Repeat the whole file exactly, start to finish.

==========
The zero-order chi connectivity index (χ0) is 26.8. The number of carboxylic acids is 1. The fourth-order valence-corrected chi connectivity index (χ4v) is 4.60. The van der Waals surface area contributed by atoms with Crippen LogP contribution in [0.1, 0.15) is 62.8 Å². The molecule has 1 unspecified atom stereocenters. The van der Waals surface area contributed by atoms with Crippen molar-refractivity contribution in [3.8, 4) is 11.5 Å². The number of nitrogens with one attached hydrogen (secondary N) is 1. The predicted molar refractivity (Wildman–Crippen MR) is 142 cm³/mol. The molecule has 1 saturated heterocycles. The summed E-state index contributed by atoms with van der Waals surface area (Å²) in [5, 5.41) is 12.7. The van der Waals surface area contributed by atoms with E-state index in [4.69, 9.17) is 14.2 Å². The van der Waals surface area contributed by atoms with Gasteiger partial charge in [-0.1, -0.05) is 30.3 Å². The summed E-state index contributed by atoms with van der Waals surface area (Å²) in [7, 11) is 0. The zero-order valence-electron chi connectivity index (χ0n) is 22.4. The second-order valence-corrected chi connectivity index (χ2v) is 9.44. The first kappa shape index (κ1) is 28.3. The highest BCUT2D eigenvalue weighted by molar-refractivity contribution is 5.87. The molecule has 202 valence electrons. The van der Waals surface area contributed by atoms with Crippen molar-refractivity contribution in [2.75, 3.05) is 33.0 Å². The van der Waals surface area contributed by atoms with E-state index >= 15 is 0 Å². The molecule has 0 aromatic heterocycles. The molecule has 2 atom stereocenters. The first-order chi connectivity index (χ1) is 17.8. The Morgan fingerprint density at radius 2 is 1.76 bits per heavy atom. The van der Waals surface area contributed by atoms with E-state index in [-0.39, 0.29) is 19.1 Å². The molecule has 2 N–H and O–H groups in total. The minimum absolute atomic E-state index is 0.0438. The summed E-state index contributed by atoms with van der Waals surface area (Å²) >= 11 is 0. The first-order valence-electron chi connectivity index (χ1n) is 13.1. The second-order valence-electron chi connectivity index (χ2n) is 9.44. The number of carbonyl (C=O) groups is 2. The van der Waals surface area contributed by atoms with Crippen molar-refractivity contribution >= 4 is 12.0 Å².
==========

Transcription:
The zero-order chi connectivity index (χ0) is 26.8. The number of carboxylic acids is 1. The fourth-order valence-corrected chi connectivity index (χ4v) is 4.60. The van der Waals surface area contributed by atoms with Crippen LogP contribution in [0.1, 0.15) is 62.8 Å². The molecule has 1 unspecified atom stereocenters. The van der Waals surface area contributed by atoms with Crippen molar-refractivity contribution in [3.8, 4) is 11.5 Å². The number of nitrogens with one attached hydrogen (secondary N) is 1. The predicted molar refractivity (Wildman–Crippen MR) is 142 cm³/mol. The molecule has 1 saturated heterocycles. The summed E-state index contributed by atoms with van der Waals surface area (Å²) in [5, 5.41) is 12.7. The van der Waals surface area contributed by atoms with E-state index in [4.69, 9.17) is 14.2 Å². The van der Waals surface area contributed by atoms with Gasteiger partial charge in [-0.1, -0.05) is 30.3 Å². The summed E-state index contributed by atoms with van der Waals surface area (Å²) in [7, 11) is 0. The zero-order valence-electron chi connectivity index (χ0n) is 22.4. The second-order valence-corrected chi connectivity index (χ2v) is 9.44. The first kappa shape index (κ1) is 28.3. The highest BCUT2D eigenvalue weighted by molar-refractivity contribution is 5.87. The molecule has 202 valence electrons. The van der Waals surface area contributed by atoms with Crippen molar-refractivity contribution in [2.75, 3.05) is 33.0 Å². The van der Waals surface area contributed by atoms with E-state index >= 15 is 0 Å². The molecule has 0 aromatic heterocycles. The molecule has 2 atom stereocenters. The first-order chi connectivity index (χ1) is 17.8. The Morgan fingerprint density at radius 2 is 1.76 bits per heavy atom. The van der Waals surface area contributed by atoms with E-state index in [-0.39, 0.29) is 19.1 Å². The molecule has 2 N–H and O–H groups in total. The minimum absolute atomic E-state index is 0.0438. The summed E-state index contributed by atoms with van der Waals surface area (Å²) >= 11 is 0. The first-order valence-electron chi connectivity index (χ1n) is 13.1. The second-order valence-electron chi connectivity index (χ2n) is 9.44. The number of carbonyl (C=O) groups is 2. The van der Waals surface area contributed by atoms with Crippen molar-refractivity contribution >= 4 is 12.0 Å².